.NET vs Java – Do we still need to talk?


.NET vs JAVA is a hot topic of debate, specially in an enterprise environment. Every team does try to impress the stakeholders and convince that their (although not really) technology is the best in the world and why any new initiative should be started with it and only it.

If we look at how .NET has evolved, we can clearly see that .NET has surpassed JAVA in many ways since 2001 and the current market share of .NET confirms this story. I believe the reason for this is “Developer Productivity” and “Developer Friendlyness”.  Any technology to get adapted and to get used for application development, need to provide Developer Friendlyness first. User Friendlyness can be achieved using any technology (as it is more of a training thing and most difficult to use softwares can also be used with training – example The Airline Terminal Systems)…

 

I happen to go back through various statistics and good resources on comparing .NET vs JAVA and found couple of excellent links and PPTs which I am posting here:.

1. Excellent PPT here:

2.  Here is another  very good one. However, need to modify to suit the current trend. This is very old as per .NET 1.1 but still relevant.:

3. For more reading and to put some evidences, this might be a good read.

http://blogs.forrester.com/application_development/2010/02/forrester-databyte-application-platform-adoption-trends.html

 

<<Edited on 7/28>>

After reading couple of comments I thouhgt, let me complete this blog entry by writing some of my own thoughts apart from the links. I agree that the decision to use .NET or JAVA is more demanding than just looking at C# vs Java. I really would like to highlight one question that I want to shed some light here:

How many startups use .NET or Microsoft Platform?

RE: I am really very impressed with Microsoft’s overall vision and ecosystem that it has created over the years. As far as I know, there are many alternatives for Software Cost for startups, students and academic institutes like BizSpark, DreamSpark, WebSpark and Academic Alliance which can offer softwares at almost no cost. On top of it, as far as web applications are concerned, now a days Windows Hosting is cheaper and doesn’t require to selll your house to get one website running. I feel it is more awareness issues than a point of debate. If you really want to see thru the benefits Microsoft Technologies provides you, you would really pick and choose it. On the other hand a JAVA world is more suitable when you just want to sail your boat as opposed to grow faster.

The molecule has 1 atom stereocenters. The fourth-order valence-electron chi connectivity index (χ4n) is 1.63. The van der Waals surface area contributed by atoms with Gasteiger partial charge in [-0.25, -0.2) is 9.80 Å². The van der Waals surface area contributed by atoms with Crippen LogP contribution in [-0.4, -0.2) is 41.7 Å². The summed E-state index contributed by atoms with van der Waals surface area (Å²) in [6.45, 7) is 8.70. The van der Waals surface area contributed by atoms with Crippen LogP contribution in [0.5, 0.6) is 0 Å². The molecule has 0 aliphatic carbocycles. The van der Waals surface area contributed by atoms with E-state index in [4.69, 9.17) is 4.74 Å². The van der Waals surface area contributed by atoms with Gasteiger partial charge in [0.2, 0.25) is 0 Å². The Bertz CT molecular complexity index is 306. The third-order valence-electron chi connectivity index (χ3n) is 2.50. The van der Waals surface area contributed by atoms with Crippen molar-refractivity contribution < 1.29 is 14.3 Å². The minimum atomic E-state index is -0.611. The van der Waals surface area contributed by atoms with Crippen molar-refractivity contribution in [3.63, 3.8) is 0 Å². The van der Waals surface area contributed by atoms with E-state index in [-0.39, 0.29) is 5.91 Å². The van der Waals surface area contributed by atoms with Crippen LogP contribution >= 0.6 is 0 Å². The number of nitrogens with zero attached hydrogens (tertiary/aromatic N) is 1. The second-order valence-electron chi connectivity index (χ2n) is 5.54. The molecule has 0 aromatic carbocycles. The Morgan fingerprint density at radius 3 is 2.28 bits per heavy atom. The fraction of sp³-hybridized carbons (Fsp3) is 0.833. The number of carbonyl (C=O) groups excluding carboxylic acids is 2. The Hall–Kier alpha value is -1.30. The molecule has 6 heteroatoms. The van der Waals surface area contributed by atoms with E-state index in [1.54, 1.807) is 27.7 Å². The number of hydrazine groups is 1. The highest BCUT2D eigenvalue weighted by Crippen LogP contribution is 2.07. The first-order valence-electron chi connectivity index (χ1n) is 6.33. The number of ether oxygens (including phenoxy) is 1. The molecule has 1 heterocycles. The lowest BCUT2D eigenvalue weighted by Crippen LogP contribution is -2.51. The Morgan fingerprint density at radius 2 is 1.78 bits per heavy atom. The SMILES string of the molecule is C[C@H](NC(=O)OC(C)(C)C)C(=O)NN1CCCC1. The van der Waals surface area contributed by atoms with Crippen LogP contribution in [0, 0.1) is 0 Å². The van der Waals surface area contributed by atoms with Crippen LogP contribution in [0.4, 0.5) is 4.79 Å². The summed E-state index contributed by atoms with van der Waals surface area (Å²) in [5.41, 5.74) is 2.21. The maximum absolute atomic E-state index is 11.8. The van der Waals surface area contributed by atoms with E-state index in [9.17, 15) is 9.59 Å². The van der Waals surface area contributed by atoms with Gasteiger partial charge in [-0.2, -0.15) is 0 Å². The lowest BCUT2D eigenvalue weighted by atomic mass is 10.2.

Comments (4)

  1. Kris says:

    Most companies do not make a decision based on the merits of the language differences between C# and Java. This is especially true when it comes to Java and C# camp. Licensing is a big deal especially for start ups. Of late with the social networking trend being on the rise, scalability becomes an issue soon enough than later and it is important for start ups to provide a good service with little infrastructure costs. This is where C# fails because of the Windows server license requirements and costs associated. I have rarely seen start ups using Windows technologies unless they are in the ISV sphere integrating with Windows products. Even though Java may be lacking in many of the features C# has, there are plethora of languages on the JVM that allow for some great capabilities – Eg: Scala, Clojure, JRuby (recently announced Kotlin, Ceylon and more to come) and that ecosystem is more powerful than its counterpart, the DLR on .NET. If Twitter and Linked are using Scala, it goes to show how mainstream it is to use languages on the JVM for today's high volume apps.  I guess my take is that the merits of the programming language are not the primary concern from the stakeholder's point of view. It may be one of them. I am in a unique position that I use both the platforms (Java and .NET) for my work and enjoy both of them.

  2. Tim Copenhaver says:

    .NET, and in particular C#, come in ahead of Java in my book for two major reasons. First, C# isn't so strictly and snobbishly object oriented. The language allows for anonymous methods, it supports AOP extensions, etc.. Some of these things are possible in Java (e.x. anonymous classes) but they seem to be intentionally made difficult to demonstrate the presupposed superiority of a pure OO approach. You have to dip into Scala, Clojure, or something similar to get outside of the OO rules in Java.

    Second, and maybe more important, is the IDEs. Eclipse and Netbeans are nice and all, but I have never seen any IDE for Java that even scratches the surface of what is offered in Visual Studio. It's not even close. VS actually makes programming fun instead of a frustrating search for the correct tools.

  3. Anon. says:

    your rss feed does not work. plz check it out.

  4. sadiq says:

    .NET vs JAVA is a hot topic of debate, specially in an enterprise environment. Every team does try to impress the stakeholders and convince that their (although not really) technology is the best in the world and why any new initiative should be started with it and only it.

    If we look at how .NET has evolved, we can clearly see that .NET has surpassed JAVA in many ways since 2001 and the current market share of .NET confirms this story. I believe the reason for this is "Developer Productivity" and "Developer Friendlyness".  Any technology to get adapted and to get used for application development, need to provide Developer Friendlyness first. User Friendlyness can be achieved using any technology (as it is more of a training thing and most difficult to use softwares can also be used with training – example The Airline Terminal Systems)…